All of a sudden, Parton was a big name in the music business. Porter Wagoner invited her to be his new "girl singer" on his TV show after her predecessor, Norma Jean, left to get married. (As a supplement to Parton's solo career, Wagoner and Parton would make records as a duo for the next eight years.) In 1967, Monument put out her first solo LP, Hello, I'm Dolly. Shortly afterwards, RCA Victor--at the time one of the biggest of the big record labels--signed her, thus beginning a collaboration that lasted nearly 20 years. From being a regular on the Grand Ole Opry, and singing crossover hits that increased her popularity both as a country music and as a pop music star, to enjoying a syndicated television show and roles in several box-office hits (such as 9 to 5), as well as collaborations with numerous major music stars and innumerable awards, Parton climbed from local star to regional, then national, and finally international star. Her discography alone, especially during the early and mid-'70s, is evidence of her prolific talent and success. In the late '60s and early '70s, she usually released three or more LPs of new material each year.
Parton's Musical Influences
Though sometimes overshadowed by the more glamorous aspects of Parton's popular image, traditional Appalachian folk, country, and bluegrass music have played an important role in her life, to a much greater extent than one might imagine from looking at the bulk of her career. In an interview in 1999, Parton explained: "As a child, I was always around music, and all of my people played fiddles, mandolins, banjos and guitars. So every kid in my family was used to having those just laying around. I was especially in love with the banjo . . . And actually, if I don't have these artificial fingernails on, I can play the banjo, that old clawhammer style. When I was little, I could really get a move on it." But even with this rich mix of musical ingredients in her youth, it was not until the late 1990s that Parton would really begin to explore and pay tribute to these musical roots by producing three albums in bluegrass style: The Grass Is Blue, Little Sparrow, and Halos & Horns.
Still, traces of her roots can be seen in her earlier work. On one of her earliest recordings, Hits made famous by Country Queens (1963), two songs ("Two Little Orphans" and "Little Blossoms") are traditional Appalachian ballads, while another ("Letter to Heaven") is written by Parton in a similar ballad style. In her Victor recording years, she wrote several songs reflecting her Appalachian roots and her love of traditional music. These included "My Blue Ridge Mountain Boy"(1969), "Down from Dover" (1970, re-recorded in 2001 for her album Little Sparrow), "Coat of Many Colors" (1971, which she wrote about her childhood), and several songs on her LP My Tennessee Mountain Home (1973).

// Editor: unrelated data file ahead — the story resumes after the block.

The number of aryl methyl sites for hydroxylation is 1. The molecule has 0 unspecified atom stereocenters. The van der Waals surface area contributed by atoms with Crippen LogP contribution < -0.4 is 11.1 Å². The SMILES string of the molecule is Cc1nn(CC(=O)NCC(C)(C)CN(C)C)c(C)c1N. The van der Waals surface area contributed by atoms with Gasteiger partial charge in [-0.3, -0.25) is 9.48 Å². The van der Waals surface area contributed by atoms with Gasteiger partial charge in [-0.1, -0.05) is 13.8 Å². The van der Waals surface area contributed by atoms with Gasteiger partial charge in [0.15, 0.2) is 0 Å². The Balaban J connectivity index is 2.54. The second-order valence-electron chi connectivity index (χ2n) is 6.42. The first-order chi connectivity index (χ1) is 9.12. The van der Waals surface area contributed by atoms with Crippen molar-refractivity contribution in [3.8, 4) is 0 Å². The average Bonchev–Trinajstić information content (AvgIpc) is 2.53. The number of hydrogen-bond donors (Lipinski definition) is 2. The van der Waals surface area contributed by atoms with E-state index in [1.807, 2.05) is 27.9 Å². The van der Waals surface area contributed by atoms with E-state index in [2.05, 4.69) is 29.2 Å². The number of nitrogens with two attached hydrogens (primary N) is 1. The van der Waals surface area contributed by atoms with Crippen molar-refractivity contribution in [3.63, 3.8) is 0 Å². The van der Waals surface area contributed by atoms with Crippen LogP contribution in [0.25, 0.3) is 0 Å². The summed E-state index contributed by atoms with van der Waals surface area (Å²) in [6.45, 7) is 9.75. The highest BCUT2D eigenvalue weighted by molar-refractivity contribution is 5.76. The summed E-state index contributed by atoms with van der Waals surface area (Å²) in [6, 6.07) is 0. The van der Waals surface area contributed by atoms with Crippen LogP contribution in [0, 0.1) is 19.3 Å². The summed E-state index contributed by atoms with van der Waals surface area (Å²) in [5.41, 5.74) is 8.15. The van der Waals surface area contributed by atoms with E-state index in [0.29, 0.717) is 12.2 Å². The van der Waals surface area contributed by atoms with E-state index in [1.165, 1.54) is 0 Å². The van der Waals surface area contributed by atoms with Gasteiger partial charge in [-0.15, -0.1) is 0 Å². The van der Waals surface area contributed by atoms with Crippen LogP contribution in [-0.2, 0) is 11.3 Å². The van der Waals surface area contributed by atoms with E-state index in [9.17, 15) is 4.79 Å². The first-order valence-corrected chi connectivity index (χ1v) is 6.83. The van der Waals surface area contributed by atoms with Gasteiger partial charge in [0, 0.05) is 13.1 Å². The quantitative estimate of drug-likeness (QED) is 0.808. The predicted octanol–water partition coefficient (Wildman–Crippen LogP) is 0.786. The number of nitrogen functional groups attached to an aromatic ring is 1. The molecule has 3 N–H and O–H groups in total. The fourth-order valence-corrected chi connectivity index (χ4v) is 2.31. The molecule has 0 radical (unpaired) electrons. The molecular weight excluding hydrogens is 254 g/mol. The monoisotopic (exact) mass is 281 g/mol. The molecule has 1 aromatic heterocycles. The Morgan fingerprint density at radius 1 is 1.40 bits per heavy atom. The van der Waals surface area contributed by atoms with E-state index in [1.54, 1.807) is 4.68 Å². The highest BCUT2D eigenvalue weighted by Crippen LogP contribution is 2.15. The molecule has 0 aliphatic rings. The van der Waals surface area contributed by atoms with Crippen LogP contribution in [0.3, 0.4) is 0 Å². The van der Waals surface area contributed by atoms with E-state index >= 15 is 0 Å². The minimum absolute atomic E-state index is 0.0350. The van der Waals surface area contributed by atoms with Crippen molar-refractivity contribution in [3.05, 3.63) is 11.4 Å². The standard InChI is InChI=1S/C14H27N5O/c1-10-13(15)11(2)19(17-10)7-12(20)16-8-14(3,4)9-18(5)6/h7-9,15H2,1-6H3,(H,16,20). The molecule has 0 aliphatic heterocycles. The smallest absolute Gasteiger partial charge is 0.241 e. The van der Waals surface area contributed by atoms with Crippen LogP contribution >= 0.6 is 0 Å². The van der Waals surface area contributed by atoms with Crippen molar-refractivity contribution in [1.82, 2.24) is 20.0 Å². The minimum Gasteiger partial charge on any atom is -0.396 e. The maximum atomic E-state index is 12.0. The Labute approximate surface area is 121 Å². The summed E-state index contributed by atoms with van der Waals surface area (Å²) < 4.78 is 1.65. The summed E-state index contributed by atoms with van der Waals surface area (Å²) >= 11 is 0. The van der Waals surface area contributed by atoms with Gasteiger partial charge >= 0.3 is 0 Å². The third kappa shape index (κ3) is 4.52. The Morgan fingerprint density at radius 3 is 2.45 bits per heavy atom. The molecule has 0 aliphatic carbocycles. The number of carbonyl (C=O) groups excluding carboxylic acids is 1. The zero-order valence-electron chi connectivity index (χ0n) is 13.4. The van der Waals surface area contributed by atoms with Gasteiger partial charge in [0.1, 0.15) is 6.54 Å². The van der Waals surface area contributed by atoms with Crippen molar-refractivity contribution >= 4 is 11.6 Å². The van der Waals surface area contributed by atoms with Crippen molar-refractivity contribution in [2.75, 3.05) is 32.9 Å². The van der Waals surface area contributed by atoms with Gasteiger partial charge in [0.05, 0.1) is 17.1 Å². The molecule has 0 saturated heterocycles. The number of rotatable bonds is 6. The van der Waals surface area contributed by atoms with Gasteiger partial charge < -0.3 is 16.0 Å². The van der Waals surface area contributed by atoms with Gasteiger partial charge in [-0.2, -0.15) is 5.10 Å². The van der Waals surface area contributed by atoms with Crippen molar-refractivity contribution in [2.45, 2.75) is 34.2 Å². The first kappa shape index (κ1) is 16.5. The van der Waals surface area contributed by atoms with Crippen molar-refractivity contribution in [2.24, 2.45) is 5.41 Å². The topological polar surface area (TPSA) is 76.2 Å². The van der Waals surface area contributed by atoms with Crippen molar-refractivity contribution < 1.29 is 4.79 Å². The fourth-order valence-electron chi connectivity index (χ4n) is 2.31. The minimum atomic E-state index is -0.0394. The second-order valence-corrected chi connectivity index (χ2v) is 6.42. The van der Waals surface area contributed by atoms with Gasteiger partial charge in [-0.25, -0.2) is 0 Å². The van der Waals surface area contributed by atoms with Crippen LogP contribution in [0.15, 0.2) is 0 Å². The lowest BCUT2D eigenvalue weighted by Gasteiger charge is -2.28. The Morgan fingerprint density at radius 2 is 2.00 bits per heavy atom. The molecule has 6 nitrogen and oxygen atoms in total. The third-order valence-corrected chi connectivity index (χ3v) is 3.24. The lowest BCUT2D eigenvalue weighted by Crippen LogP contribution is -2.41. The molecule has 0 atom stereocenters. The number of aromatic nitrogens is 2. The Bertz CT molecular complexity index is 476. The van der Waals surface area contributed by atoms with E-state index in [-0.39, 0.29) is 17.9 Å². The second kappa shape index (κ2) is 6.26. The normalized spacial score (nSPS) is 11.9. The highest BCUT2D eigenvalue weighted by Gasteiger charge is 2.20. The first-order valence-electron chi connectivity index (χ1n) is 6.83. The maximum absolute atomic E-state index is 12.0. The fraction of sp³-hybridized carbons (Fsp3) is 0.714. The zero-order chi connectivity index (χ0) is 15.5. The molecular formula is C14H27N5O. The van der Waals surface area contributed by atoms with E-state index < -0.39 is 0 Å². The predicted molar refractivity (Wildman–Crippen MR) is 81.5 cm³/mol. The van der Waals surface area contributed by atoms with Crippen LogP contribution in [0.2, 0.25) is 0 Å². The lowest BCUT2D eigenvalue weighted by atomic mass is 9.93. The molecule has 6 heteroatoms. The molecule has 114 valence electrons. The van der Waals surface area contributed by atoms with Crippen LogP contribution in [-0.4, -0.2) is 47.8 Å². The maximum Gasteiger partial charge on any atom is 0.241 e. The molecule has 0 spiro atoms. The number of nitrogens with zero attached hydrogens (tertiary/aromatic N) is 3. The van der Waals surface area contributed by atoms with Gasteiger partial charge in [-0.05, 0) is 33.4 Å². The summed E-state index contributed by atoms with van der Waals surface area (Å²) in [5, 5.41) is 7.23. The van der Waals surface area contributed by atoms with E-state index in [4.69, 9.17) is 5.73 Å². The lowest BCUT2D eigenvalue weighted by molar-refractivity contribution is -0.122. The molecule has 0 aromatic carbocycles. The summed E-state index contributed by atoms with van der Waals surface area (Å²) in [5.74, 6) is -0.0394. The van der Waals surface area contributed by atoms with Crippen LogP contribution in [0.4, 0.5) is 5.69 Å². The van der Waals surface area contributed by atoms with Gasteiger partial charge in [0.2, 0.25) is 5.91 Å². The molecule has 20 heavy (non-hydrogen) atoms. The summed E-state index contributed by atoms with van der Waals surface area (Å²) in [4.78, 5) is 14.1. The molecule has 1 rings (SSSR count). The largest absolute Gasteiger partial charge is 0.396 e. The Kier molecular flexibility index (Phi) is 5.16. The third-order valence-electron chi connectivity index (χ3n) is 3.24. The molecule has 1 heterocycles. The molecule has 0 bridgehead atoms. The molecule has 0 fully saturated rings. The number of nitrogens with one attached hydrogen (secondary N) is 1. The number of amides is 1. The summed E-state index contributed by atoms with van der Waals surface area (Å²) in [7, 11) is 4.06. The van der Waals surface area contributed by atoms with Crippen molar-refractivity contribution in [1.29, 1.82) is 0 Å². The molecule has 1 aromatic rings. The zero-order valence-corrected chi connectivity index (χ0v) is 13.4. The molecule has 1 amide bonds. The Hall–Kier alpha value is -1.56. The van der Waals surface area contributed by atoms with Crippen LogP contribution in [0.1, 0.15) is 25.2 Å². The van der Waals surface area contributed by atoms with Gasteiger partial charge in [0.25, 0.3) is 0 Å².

Whether the release is an album of straightforward country-pop or an album paying direct homage to her roots, the various musical experiences of Parton's formative years shine through: early country, honky tonk, Appalachian music, gospel and bluegrass, and even jazz and blues. Music critics and scholars recognize the extraordinary mix of influences heard in Parton's songs, often finding numerous genres layered into the construction of a single verse or chorus. Her childhood foundation in Appalachian music, the spirituals she heard in church, the experiences as a youth in country-music radio, and her years steeped in the Nashville tradition have culminated in the diverse and eclectic sounds that make Dolly Parton's music so unique and satisfying today.
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Santelli, Robert; Holly George-Warren; and Jim Brown, eds. American Roots Music. New York: Harry N. Abrams, Inc., 2001.
Weisberger, Jon. "Dolly Goes Bluegrass." Bluegrass Now Magazine 9, no. 12 (1999).
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Zilberg, Jonathan. "Yes, It's True: Zimbabweans Love Dolly Parton." Journal of Popular Culture 29 (Summer 1995): 111-26.